Seed Catalogues & Soil Amendments

Tis the season…
…for Seed catalogues!

My first seed catalogue arrived in the post this week! I will be found happily pouring over the pages to see any new (to me) seed varieties that are available and to decide which ones I should consider purchasing to add to my own personal collection or to try, just for fun!

I do most of my seed ordering online, however there is nothing like getting my hands on an actual catalogue full of gorgeous photos taken from the past seasons harvest to inspire me and I often have to whittle down my seed wish list to a more manageable amount financially, as well as, for a more realistic view of what I can truly expect to accomplish in the space and time I have to give the garden.

Over the years, I have been asked many times about ‘Soil Amendments’ and what their purpose is in the garden. I have a reference list that I use but soil amendments or additives can vary a lot depending on soil requirements and on the types of additives available from region to region. However, in my travels on the Internet, I came across this great graph at Planet Natural and although I am not trying to promote their site, I thought I would share the graph with you folks. It gives a well rounded selection of amendments and their recommended application rates. Although personally, I would go a little lighter on the application rates, preferring instead to build up the additives slowly over time in order to create a more balance soil composition.

I would highly recommend before adding anything to your soil, besides compost, to have your soil analyzed by a local lab and hopefully this will help to determine what your soil needs most to get off to a good start. Often asking other gardeners in the area what they have experienced, can also be very helpful.

Most soil amendments are added to improve the structure of the soil, to increase the organic content so that the soil is more capable of holding nutrients and moisture. When these organic materials are added to the soil, they also act in varying degrees as fertilizers, providing a mix of nutrients to plant roots.

  • Alfalfa Meal
    Primarily a plant source of nitrogen, Alfalfa Pellets (5-1-2) also contains trace minerals and triacontanol, a plant growth promoter.
    25-50 lbs. per 1,000 sq. ft.
  • Blood Meal
    A strong, slow release source of nitrogen, Blood Meal (13-1-0) is also chock-full of trace minerals.
    10-30 lbs. per 1,000 sq. ft.
  • Bone Meal
    Granulated for easy application and quick uptake by plants, Bone Meal contains 20% phosphate and up to 23% calcium.
    10-35 lbs. per 1,000 sq. ft.
  • Chicken Manure
    Composted Chicken Manure (3-2-2) provides a well balanced supply of nutrients and is excellent for mulching and moisture retention.
    1 cu. ft. covers 200 sq. ft.
  • Coconut Coir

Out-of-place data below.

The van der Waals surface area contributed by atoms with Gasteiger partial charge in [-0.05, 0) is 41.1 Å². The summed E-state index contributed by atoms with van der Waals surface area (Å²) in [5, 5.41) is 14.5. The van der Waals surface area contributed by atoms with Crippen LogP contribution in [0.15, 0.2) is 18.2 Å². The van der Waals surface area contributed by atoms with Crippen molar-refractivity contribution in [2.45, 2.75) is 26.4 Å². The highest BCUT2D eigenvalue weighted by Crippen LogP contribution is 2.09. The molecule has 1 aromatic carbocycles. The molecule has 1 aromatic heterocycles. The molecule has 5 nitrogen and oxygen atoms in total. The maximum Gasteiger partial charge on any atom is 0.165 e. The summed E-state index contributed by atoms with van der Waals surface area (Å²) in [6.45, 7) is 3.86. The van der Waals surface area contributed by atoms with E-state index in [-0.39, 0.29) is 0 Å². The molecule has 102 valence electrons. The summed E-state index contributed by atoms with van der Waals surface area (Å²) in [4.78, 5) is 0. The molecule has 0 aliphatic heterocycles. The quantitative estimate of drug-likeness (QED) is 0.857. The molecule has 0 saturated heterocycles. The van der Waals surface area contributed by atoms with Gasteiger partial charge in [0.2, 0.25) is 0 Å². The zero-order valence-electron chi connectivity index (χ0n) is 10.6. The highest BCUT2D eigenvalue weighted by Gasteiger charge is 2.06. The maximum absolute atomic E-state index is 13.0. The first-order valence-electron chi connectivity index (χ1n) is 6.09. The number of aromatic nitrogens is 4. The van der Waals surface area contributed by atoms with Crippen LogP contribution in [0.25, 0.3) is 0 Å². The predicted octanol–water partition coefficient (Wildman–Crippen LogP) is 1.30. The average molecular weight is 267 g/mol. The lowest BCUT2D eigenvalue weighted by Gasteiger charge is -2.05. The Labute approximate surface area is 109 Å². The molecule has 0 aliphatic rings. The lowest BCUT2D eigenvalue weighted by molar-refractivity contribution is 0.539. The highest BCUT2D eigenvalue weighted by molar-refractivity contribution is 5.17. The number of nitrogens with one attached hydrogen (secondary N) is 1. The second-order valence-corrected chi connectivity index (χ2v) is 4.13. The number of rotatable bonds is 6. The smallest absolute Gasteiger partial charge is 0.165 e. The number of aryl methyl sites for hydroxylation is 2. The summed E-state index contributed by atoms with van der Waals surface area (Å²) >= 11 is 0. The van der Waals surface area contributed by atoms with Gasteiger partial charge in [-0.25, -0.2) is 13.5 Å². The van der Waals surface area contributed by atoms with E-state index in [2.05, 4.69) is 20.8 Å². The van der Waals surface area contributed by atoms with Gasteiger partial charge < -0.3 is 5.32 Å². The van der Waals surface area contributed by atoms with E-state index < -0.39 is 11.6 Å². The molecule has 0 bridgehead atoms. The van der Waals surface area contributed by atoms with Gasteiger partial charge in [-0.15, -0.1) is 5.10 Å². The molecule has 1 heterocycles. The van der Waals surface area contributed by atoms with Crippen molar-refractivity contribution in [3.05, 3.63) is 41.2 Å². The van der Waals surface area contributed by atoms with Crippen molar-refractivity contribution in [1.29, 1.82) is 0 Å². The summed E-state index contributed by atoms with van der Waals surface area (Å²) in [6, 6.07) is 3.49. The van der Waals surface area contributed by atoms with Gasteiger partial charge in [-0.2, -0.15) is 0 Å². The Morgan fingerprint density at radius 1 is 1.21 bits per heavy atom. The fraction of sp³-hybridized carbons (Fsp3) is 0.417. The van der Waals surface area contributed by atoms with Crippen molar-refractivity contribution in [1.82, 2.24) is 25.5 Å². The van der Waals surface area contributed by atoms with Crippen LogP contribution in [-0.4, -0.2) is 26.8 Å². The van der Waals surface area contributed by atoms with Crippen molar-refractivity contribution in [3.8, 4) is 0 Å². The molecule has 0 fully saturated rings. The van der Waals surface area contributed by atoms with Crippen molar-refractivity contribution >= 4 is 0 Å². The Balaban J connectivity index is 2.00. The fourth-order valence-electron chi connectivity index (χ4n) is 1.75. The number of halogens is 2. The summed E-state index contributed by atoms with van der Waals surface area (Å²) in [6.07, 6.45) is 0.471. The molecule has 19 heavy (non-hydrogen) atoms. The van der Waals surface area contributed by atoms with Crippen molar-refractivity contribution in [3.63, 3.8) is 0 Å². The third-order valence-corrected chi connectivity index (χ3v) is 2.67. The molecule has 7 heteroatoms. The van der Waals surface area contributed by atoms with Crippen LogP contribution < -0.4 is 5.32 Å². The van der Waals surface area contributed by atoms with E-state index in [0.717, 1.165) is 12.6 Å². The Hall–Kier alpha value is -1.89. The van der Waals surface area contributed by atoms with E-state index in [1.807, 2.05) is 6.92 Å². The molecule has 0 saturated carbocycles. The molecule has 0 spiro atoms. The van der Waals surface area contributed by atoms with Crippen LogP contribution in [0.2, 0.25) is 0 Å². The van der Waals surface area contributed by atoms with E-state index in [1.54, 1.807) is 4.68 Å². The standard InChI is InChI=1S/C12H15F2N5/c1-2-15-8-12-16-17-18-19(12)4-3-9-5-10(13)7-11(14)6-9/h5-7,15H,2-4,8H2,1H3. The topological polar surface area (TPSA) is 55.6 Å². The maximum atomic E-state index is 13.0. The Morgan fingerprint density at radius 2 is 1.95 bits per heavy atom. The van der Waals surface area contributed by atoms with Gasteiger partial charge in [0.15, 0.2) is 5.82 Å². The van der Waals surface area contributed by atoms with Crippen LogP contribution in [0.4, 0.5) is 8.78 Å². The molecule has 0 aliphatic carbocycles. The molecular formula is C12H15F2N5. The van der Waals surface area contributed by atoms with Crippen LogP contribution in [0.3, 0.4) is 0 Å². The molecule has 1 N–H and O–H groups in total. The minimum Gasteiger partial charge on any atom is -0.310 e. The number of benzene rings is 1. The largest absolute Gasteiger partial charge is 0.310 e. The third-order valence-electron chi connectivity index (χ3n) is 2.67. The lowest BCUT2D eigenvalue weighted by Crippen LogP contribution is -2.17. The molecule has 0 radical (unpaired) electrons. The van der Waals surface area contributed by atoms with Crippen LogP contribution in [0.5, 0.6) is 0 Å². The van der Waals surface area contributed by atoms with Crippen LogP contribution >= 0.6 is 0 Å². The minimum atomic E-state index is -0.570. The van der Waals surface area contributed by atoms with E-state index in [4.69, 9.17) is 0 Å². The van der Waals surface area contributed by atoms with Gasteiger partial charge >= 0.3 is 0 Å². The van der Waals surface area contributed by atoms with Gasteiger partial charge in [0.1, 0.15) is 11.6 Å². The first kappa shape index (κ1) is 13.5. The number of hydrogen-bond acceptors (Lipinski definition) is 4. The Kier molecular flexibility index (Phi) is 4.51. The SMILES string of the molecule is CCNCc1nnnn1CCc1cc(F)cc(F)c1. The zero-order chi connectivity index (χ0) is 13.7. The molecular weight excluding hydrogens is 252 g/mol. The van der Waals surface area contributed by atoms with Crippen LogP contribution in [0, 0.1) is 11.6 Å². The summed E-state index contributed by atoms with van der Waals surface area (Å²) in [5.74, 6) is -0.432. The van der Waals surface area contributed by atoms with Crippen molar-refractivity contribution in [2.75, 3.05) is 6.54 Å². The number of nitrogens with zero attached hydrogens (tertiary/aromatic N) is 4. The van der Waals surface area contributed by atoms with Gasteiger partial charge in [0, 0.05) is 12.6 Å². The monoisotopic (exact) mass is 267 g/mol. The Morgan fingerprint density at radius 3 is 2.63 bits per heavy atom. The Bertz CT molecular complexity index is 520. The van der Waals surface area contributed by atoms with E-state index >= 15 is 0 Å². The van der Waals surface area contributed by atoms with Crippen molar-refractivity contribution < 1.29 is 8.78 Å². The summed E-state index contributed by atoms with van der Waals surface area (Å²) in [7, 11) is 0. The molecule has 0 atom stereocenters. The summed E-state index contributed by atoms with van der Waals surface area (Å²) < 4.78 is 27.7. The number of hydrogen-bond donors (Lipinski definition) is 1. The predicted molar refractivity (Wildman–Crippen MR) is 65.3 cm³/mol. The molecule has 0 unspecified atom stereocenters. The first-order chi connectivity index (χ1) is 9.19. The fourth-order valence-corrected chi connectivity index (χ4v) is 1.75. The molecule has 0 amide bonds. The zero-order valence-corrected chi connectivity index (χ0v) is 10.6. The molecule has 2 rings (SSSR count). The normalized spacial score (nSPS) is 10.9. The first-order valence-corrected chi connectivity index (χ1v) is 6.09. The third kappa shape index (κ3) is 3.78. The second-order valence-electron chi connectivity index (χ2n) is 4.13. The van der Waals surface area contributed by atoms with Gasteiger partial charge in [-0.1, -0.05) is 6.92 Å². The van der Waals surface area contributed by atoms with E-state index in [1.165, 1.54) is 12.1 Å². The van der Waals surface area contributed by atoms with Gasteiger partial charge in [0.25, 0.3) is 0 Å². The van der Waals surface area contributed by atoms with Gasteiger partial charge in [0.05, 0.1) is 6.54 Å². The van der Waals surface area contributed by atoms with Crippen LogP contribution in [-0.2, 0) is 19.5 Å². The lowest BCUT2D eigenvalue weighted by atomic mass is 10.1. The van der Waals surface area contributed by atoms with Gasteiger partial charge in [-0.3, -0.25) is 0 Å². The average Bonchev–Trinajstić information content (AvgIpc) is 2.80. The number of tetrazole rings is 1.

Made from compressed coconut fiber, coir is an eco-friendly peat alternative! Works anywhere you would normally use peat moss, rockwool, vermiculite, perlite, or pumice.
    1 part coir to 2-3 parts soil.
  • Compost
    No amount of organic fertilizer can make up for poor soil. Compost provides a microbially active source of organic matter and other important soil builders required by plants.
    Up to 20 lbs. per 100 sq. ft.
  • Greensand
    Contains about 7% total potash, along with iron, magnesium, silica and as many as 30 other trace minerals. May also be used to loosen heavy, clay soils.
    50-100 lbs. per 1,000 sq. ft.
  • Gypsum
    Used to loosen heavy clay soils, Agricultural Gypsum contains about 23% available calcium and 18% sulfur.
    40-120 lbs. per 1,000 sq. ft.
  • Kelp Meal
    A great source of micronutrients and beneficial plant growth promoters. Kelp Meal also encourages tolerance to stresses such as pests, disease, frost and drought.
    5-20 lbs. per 1,000 sq. ft.
  • Dolomite Lime
    Sweetens soil (raises pH in acidic soils) and is a quality source of calcium (Ca) and magnesium (Mg). Promotes healthy plant growth.
    25-50 lbs. per 1,000 sq. ft.
  • Rock Dust
    Improves soil vitality and plant health. Rock Dust contains a broad range of trace minerals. Many of which have been slowly lost through the ages, by erosion, leaching and farming.
    50-150 lbs. per 1,000 sq. ft.
  • Rock Phosphate
    Provides up to a 10 year reserve of phosphorous! Contains 27% total phosphate, 33% elemental calcium and many other trace minerals. Great for flowering plants.
    50 lbs. per 1,000 sq. ft.
  • Shellfish Meal
    A source of calcium (23%), nitrogen, phosphorus, and a large number of trace minerals. Contains chitin, which stimulates the growth of soil microbes that inhibit root-knot nematodes.
    30 lbs. per 1,000 sq. ft.
  • Sulfur
    Lowers pH in alkaline soils. Elemental Sulfur contains 90% sulfur with 10% bentonite as a binder. Also useful around acid loving plants such as blueberries, azaleas and rhododendrons.
    10 lbs. per 1,000 sq. ft.
  • Sul-Po-Mag
    Also known as sulfate of potash-magnesia, Sul-Po-Mag is a quick release source of potassium and contains 22% soluble potash, 22% sulfur and 11% magnesium.
    5-10 lbs. per 1,000 sq. ft.
  • Worm Castings
    Gardeners know Worm Castings to be the most nutrient dense organic compost available. In soil, they retain water and release nutrients in a form that is easily used by plants.
    5-10 lbs. per 100 sq. ft.


Hope everyone had a happy holiday season filled with friends and family!!!
Happy Living!
Messy Shepherdess